Furthermore, the rule goes on to say: "However, in determining whether such a hit should have been permitted, the circumstances of the hit, including whether the opponent put himself in a vulnerable position immediately prior to or simultaneously with the hit or the head contact on an otherwise legal body check was avoidable, can be considered."
As evidenced in the video, just prior to Torres making contact with the opposing player, that player altered his posture to play a bouncing puck with his hand, placing himself in a vulnerable position.
Comparing the facts of this incident against the actual wording of Rule 48.1, it appears that the NHL has not only made an inappropriate application of this rule but is trying to make an example out of a player who is being judged on past events, one who has changed his game dramatically this season and taken only six minor penalties in 39 games.
We are proud of the work Raffi has put in to successfully adjust his game. Although it's unfortunate that Jarret was injured on the play, we feel this decision is grossly unfair to the Raffi, his teammates and our fans. However, Raffi does not want to be a distraction to his teammates and has decided not to appeal this suspension and we respect that decision.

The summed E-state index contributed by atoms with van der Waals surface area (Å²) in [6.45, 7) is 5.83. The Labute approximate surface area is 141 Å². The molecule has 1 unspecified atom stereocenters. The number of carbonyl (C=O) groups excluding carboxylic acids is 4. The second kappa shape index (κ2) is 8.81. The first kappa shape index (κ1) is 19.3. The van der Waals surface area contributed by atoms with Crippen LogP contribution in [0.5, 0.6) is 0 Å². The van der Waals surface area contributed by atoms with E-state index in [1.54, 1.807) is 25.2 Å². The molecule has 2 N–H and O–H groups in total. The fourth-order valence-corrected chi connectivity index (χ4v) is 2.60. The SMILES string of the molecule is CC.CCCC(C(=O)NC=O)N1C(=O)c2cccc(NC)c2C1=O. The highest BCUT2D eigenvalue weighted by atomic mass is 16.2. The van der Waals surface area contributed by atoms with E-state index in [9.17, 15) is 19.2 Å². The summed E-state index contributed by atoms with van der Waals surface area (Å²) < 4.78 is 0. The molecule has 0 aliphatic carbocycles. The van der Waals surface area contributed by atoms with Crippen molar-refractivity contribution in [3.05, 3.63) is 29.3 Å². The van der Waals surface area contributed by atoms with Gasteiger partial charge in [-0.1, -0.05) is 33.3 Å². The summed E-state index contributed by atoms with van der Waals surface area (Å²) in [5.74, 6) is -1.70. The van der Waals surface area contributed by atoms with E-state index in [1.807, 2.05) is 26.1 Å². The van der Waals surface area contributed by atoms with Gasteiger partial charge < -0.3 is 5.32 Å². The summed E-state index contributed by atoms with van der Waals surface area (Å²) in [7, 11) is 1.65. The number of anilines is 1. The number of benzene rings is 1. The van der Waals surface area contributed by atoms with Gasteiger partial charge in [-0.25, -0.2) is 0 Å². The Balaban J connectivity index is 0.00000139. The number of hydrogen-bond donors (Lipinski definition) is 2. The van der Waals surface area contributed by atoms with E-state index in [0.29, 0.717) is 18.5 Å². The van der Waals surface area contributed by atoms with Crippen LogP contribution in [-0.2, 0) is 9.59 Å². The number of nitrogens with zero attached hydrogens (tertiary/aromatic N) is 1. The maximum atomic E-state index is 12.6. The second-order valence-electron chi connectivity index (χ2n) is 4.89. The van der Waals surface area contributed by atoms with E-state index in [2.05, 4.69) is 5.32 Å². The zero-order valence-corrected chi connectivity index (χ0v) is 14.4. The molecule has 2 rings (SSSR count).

After Torres changed his ways following the massive suspension a year ago for his hit on Marian Hossa, with this suspension and the spotlight shining very, very brightly on him going forward, how much will this affect his game going forward?
Follow Sean Leahy on Twitter at @Sean_Leahy
Fri May 17 05:12pm EDT
While I wouldn't go so far as to say the Ottawa Senators outplayed the Pittsburgh Penguins in Game 1 -- it's tough to argue that when they lost by three goals -- the club from Canada's capital did a lot right in the series opener.
They controlled the run of the play for long stretches. They matched the Penguins in goal-scoring output. They pushed the Penguins back with their speed, even making Pittsburgh's trio of big-name deadline acquisitions -- Jarome Iginla, Douglas Murray, and Brenden Morrow -- look slow, as all three saw the ice tilt away from them when they were on it.
But that was at even-strength. Special teams, on the other hand, were a nightmare.
Up and down a man, this was Pittsburgh's game. The Penguins scored two powerplay goals and a shorthanded goal, and that was the difference, quite literally, in a 4-1 Senators loss in in Game 1.